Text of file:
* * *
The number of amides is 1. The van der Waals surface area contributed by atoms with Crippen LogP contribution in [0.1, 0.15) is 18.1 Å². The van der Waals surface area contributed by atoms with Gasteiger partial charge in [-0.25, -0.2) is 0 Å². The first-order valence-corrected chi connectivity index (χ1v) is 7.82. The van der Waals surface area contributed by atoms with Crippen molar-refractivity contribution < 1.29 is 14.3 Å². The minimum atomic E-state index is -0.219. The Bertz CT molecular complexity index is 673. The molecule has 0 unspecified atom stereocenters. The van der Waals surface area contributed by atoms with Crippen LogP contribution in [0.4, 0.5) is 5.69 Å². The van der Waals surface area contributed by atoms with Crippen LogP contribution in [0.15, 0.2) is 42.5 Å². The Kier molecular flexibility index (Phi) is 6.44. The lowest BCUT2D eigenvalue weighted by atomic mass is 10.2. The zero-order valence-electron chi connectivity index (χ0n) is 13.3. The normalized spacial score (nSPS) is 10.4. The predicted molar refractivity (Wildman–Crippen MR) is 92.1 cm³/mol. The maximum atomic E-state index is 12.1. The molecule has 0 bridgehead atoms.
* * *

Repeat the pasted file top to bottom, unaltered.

The number of amides is 1. The van der Waals surface area contributed by atoms with Crippen LogP contribution in [0.1, 0.15) is 18.1 Å². The van der Waals surface area contributed by atoms with Gasteiger partial charge in [-0.25, -0.2) is 0 Å². The first-order valence-corrected chi connectivity index (χ1v) is 7.82. The van der Waals surface area contributed by atoms with Crippen molar-refractivity contribution < 1.29 is 14.3 Å². The minimum atomic E-state index is -0.219. The Bertz CT molecular complexity index is 673. The molecule has 0 unspecified atom stereocenters. The van der Waals surface area contributed by atoms with Crippen LogP contribution in [0.4, 0.5) is 5.69 Å². The van der Waals surface area contributed by atoms with Crippen LogP contribution in [0.15, 0.2) is 42.5 Å². The Kier molecular flexibility index (Phi) is 6.44. The lowest BCUT2D eigenvalue weighted by atomic mass is 10.2. The zero-order valence-electron chi connectivity index (χ0n) is 13.3. The normalized spacial score (nSPS) is 10.4. The predicted molar refractivity (Wildman–Crippen MR) is 92.1 cm³/mol. The maximum atomic E-state index is 12.1. The molecule has 0 bridgehead atoms.